A teacher was deemed wholly incapacitated for work after she was transferred to another high school in an unreasonable manner and required to teach a range of unfamiliar subjects.
In G v The State of Tasmania (Department of Education)  TASWRCT 24, the Tasmanian Workers Rehabilitation and Compensation Tribunal highlighted the importance for schools to adopt fair processes and implement appropriate methods of communicating with teachers to reduce the risk of workers’ compensation claims.
Transfer process leaves teacher with psychiatric condition
The teacher commenced teaching health and physical education, child studies, and home economics at Riverside High School in 1995.
On 1 September 2015, the teacher received an email from the Education Department of Tasmania advising that she may be required to transfer to another school due to the number of years she had been teaching at Riverside High School. This was because the teacher was included in the required transfer category of the Department’s Teacher Transfer/Assignment of Permanent Duties Industrial Agreement 2013 (Transfer Agreement).
The teacher completed a form outlining her work history and preferred outcome. At 2:02 am on the first Saturday morning of the third term school holidays, the teacher received an email advising that she would be transferred to Brooks High School. The timetable indicated that she would be teaching maths, English, history and geography, despite having never taught any of these subjects.
When teaching at Brooks High School, the teacher became highly anxious, stressed, teary and withdrawn. She eventually became overly exhausted and commenced long service leave in the first term of 2018.
In March 2018, the teacher received a voice message from the principal of Brooks High School requesting to talk about her returning to school to teach a grade 7 core class. The teacher went into ‘absolute meltdown’ and collapsed on the floor.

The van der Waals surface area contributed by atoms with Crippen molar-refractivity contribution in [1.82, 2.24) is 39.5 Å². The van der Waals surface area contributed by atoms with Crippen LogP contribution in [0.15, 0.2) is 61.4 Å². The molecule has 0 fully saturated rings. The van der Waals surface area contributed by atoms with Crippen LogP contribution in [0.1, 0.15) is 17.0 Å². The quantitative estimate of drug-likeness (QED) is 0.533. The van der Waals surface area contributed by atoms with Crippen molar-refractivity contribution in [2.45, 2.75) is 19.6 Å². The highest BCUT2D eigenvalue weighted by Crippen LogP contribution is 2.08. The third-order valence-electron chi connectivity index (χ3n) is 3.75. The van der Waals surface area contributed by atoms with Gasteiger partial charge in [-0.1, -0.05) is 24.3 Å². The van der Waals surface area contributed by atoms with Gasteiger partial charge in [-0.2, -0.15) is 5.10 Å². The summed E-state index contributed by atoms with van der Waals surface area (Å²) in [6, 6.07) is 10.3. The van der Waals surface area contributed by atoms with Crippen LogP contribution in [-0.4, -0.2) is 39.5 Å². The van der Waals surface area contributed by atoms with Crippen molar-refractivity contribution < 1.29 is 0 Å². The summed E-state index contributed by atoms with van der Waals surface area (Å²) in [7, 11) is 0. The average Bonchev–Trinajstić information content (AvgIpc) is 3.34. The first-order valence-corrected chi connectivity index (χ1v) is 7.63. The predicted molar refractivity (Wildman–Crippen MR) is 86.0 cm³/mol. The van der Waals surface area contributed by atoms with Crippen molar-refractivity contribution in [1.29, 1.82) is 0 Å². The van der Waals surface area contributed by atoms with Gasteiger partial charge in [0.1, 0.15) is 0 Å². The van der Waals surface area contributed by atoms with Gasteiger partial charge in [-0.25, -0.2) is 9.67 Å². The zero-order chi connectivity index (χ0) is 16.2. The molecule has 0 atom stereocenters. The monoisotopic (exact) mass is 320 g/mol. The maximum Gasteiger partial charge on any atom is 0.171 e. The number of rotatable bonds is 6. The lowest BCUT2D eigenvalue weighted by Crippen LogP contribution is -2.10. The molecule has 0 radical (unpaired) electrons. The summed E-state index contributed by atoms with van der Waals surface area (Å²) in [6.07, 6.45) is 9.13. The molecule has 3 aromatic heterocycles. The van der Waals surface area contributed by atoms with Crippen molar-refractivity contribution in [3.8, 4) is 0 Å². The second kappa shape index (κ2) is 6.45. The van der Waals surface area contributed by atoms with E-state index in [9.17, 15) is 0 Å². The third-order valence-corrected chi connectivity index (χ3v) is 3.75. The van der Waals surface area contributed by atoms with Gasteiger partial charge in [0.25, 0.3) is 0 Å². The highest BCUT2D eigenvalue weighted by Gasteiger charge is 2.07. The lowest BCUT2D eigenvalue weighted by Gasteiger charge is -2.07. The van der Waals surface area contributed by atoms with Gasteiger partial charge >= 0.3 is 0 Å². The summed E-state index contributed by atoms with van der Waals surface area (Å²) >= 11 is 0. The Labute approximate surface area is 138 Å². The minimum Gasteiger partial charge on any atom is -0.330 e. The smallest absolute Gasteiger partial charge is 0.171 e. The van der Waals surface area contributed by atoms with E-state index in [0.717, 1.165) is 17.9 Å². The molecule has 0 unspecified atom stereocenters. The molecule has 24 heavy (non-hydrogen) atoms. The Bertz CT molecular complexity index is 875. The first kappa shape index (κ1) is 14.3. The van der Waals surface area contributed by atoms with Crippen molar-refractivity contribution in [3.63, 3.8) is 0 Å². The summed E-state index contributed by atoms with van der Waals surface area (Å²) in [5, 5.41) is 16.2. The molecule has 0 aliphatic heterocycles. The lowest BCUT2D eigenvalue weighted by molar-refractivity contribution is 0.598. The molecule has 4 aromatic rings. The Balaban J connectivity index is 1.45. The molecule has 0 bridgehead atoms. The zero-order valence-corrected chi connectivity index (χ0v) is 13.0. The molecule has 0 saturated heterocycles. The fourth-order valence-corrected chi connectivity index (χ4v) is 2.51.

The teacher developed a psychiatric condition and made a claim for workers’ compensation under the Workers’ Rehabilitation and Compensation Act 1988 (Tas). Two doctors agreed that the teacher’s employment was the major contributing factor to the development of her condition. The transfer to Brooks High School and the requirement to teach unfamiliar subjects were contributing factors.
Was the transfer ‘reasonable action taken in a reasonable manner’?
The Tribunal accepted that the transfer was reasonable action for the school to take under the Transfer Agreement. However, the transfer was not fair, transparent and equitable, and it did not consider the teacher’s personal and professional needs or the principles of natural justice.
The emails to the teacher referred to her ‘skill area’ and provided that she would be given an opportunity for consultation about any required transfer. Despite this, the only contact the teacher received after completing the form with her preferred outcome was the 2:02 am email confirming her transfer.
The Department contended that the teacher’s receipt of the email at 2:02 am was likely an IT issue. There was no requirement for the teacher to access her emails after work hours, and it was the teacher’s personal choice to have notifications set for her device at all times.
Despite this, the Tribunal found that delivering an email at 2:02 am ‘showed a complete disregard for the potential impact’ that such communication could have on an employee.
Although the transfer was reasonable action, it was not taken in a reasonable manner.
Was the allocation of the teaching load ‘reasonable administrative action taken in a reasonable manner’?
The allocation of the teaching load at Brooks High School was administrative action.
However, Brooks High School did not assess or enquire about the teacher’s capacity to take on a completely foreign subject load. Instead, it assumed that the teacher possessed key teaching competencies that were transferable across all subjects and year groups since she was university trained.
The allocation of the teaching load was not taken in a reasonable manner because the Department failed to adequately assess the teacher’s capacity before allocating her a full and unfamiliar teaching load.
Compensation for incapacity
The Department was ordered to make weekly payments of compensation for the teacher’s total incapacity for work since 20 March 2018, benefits for medical and other expenses as required under the Workers’ Rehabilitation and Compensation Act 1988 (Tas), and a whole person impairment entitlement of 31%.
It is important that schools take a careful, considered and collaborative approach when managing a teacher’s workload and facilitating transfers. Schools should ensure that teachers are consulted and kept informed during the process of making changes to the type of work they perform.
Schools should also exercise caution when delivering information that has the potential to adversely impact a teacher’s mental health.